General Welfare does not Trump Private Rights

“We see particularly displayed in all the subordinate distributions of power; where the constant aim is to divide and arrange the several offices in such a manner as that each may be a check on the other; that the private interest of every individual, may be a sentinel over the public rights.” (James Madison Federalist # 51)

If this principle is not resolved and reasserted with force, the purpose for which we have established constitutional government, “securing liberty and property to individuals,” will be lost.  Alas, seditions, tumults, and wars are not the greatest evils that befall nations. No, it is worse to bring nations to such misery, weakness and baseness, as to have neither strength nor courage to contend for anything; to have nothing left worth defending, and to give the name of peace to desolation…. Instead of wearying their subjects in wars, they only seek, by perverted laws, corrupt judges, false witnesses, and vexatious suits, to cheat them of their money and inheritance. 

“Again, there is a way of killing worse than that of the sword: for as Tertullian says upon a different occasion “Prohibere Nasci eft occidere;”  Those governments are in the highest degree guilty of blood, which by taking from men the means of living, brings some to perish through want, drive others out of the country, and generally dissuade men from marriage, by taking from them all ways of subsisting their families.” (Algernon Sidney (1622-1683), Discourses Concerning Government. FB&c Ltd. 2018, Sec. 26, p. 373-375)

In our constitution, the relationship between the executive and the people is represented in the maxim of law, that protection and subjection are reciprocal. And these reciprocal duties are what, I apprehend, were meant by the convention in 1688, when they declared that king James had broken the original contract between king and people. Not only do the American people have the unbroken continuity of the laws of nature, and of nature’s God, we have the original covenants between our government and the people in the US Constitution and the Common Law of England rooted in Magna Carta.

We must learn and stand on the foundations which Sir Coke did in his day as well stated by Ms. Catherine Drinker Bowen: “The fathers of American independence founded their case on ‘that wonderful Edward Coke, masterful, masterless man,’ who made two English kings bow to the common law.” (“Lord of the Law” Catherine Drinker Bowen)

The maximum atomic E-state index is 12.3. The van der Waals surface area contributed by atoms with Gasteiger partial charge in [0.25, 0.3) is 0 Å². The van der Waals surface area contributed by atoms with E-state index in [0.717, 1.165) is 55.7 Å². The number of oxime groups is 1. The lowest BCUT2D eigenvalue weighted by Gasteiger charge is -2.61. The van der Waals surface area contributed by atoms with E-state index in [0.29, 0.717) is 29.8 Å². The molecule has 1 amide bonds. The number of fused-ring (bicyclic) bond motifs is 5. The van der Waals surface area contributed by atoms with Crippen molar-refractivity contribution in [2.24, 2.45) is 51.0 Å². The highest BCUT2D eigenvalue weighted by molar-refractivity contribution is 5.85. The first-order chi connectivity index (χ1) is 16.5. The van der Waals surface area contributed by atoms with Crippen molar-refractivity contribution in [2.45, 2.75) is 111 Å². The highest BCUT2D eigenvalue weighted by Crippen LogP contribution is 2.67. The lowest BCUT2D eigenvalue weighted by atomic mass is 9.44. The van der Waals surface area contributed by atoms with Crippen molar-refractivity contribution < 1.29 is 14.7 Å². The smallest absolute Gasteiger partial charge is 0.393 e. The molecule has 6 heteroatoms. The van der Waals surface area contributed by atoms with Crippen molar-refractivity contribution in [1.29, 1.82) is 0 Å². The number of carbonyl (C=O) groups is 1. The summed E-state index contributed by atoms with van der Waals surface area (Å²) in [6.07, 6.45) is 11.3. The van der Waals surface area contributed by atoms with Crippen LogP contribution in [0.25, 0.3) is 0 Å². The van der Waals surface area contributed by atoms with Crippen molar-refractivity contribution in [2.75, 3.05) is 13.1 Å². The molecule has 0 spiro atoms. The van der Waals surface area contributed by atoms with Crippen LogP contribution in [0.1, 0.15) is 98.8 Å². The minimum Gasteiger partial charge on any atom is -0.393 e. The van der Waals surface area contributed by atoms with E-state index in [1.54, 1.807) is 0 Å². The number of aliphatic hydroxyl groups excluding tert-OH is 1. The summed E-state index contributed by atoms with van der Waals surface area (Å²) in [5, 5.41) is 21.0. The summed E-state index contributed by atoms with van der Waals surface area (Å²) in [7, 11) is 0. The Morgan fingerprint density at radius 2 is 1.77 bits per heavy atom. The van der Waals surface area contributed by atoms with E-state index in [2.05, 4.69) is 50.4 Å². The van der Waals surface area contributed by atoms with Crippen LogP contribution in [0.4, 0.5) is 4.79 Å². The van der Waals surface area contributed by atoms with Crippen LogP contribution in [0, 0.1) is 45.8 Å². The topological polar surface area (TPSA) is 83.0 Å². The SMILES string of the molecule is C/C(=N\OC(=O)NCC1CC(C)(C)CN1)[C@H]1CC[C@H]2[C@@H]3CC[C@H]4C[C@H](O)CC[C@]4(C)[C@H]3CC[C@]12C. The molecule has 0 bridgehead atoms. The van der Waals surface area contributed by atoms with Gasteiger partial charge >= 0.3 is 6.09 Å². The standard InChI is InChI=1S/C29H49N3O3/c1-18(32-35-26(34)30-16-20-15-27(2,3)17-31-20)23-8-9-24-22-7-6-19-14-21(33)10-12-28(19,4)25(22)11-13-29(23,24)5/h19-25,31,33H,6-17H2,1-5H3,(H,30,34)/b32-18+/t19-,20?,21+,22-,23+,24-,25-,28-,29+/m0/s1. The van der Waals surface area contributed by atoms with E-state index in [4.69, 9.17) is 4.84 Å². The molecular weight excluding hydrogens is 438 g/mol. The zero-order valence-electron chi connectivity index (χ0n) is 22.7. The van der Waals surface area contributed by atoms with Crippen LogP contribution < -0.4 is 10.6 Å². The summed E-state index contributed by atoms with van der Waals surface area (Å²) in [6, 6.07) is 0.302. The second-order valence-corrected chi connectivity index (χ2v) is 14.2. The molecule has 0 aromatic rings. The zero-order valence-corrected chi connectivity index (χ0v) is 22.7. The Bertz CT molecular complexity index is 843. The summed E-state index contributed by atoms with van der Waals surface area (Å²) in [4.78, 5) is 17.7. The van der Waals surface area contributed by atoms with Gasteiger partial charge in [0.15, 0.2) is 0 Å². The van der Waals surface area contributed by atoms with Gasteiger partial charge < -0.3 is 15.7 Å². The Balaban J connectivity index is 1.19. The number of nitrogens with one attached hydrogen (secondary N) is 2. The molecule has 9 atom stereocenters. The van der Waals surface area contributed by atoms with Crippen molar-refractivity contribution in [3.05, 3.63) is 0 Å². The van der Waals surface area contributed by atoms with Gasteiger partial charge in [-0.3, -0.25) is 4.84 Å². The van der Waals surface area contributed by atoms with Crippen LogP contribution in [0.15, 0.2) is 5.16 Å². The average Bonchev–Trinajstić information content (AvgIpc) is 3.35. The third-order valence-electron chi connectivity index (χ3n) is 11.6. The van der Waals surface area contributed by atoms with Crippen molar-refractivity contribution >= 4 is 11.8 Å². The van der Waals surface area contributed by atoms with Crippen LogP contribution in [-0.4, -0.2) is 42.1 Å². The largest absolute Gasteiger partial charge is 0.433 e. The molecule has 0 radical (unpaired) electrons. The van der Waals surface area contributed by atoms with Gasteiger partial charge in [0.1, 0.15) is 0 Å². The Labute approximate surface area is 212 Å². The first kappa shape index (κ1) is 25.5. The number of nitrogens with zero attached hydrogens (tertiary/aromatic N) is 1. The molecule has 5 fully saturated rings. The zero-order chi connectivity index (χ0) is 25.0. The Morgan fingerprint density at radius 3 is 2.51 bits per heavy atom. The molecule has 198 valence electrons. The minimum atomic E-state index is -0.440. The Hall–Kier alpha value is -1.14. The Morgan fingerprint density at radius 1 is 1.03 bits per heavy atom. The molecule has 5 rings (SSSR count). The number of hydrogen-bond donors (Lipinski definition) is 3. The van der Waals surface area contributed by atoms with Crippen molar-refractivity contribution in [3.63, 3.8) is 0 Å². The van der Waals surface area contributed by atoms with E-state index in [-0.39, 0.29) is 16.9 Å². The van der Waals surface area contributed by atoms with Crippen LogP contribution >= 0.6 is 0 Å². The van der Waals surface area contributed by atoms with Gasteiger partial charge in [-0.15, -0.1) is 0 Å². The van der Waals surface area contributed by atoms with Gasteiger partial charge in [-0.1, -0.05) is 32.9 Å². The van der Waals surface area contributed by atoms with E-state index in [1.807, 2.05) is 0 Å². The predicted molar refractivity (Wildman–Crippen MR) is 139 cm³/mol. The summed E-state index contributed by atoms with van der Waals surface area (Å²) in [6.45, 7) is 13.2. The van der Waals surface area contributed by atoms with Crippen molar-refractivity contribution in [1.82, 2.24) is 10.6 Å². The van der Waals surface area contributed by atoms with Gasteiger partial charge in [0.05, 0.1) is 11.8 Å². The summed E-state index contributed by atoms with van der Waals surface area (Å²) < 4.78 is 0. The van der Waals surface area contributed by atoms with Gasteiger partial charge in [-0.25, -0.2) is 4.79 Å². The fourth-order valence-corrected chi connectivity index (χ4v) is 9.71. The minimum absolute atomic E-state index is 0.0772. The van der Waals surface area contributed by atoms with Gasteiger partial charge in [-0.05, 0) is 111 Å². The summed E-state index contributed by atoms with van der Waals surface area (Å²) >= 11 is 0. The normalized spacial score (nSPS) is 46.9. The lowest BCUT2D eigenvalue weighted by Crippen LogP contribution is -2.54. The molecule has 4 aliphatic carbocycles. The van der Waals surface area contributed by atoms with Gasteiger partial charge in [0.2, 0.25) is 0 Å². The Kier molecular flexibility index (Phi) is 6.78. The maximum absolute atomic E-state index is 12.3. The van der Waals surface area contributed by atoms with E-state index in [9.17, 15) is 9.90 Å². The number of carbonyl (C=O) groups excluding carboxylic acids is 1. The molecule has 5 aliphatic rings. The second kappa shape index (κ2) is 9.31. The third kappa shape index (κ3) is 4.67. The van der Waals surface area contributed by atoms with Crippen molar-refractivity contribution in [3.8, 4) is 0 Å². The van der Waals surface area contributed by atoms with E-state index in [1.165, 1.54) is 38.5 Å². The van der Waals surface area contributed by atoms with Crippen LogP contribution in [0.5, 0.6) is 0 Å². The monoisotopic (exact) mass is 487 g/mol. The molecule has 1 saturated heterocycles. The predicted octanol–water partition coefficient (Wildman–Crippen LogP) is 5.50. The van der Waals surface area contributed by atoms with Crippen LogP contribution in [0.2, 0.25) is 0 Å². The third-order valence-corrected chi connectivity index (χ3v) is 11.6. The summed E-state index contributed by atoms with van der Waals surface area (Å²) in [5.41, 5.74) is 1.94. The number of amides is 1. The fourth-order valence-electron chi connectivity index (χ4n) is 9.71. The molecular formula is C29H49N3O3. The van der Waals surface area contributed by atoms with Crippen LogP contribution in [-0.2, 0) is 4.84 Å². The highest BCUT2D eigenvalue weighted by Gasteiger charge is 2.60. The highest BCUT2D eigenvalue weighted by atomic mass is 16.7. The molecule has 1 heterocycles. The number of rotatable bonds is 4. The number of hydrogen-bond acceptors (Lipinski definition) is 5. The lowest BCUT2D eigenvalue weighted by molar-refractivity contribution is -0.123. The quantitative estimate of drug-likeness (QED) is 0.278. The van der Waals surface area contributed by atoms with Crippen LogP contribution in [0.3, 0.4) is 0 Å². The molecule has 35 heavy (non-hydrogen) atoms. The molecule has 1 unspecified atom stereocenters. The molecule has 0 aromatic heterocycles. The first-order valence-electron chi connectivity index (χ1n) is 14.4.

The southern Border issue today is the breaking of contract between the government and the people by failing to protect the States and their people from invasion. Also, the overzealous administrative state through environmental regulations and policy running rough shod over private rights in the name of the public good is a failure to adhere to the law of the land.

“So great moreover is the regard of the law for private property, that it will not authorize the least violation of itno, not even for the general good of the whole community. . .  In vain may it be urged, that the good of the individual ought to yield to that of the community; for it would be dangerous to allow any private man, or even any public tribunal, to be the judge of this common good, and to decide whether it be expedient or no. Besides, the public good is in nothing more essentially interested, than in the protection of every individual’s private rights, as modeled by the municipal law.” (William Blackstone, COMMENTARIES ON THE LAWS OF ENGLAND BOOK I: THE RIGHTS OF PERSONS Wallachia Publishers New York City, NY 2015, Ch. 1 Of The Absolute Rights of Persons (first published 1769)

“The statesman who should attempt to direct private people in what manner they ought to employ their capitals, would not only load himself with a most unnecessary attention, but assume an authority which could safely be trusted to no council and Senate whatever, and which would nowhere be so dangerous as in the hands of a man who had folly and presumption enough to fancy himself fit to exercise it.” (Adam Smith, Road To Serfdom pg.100, Planning and Democracy)

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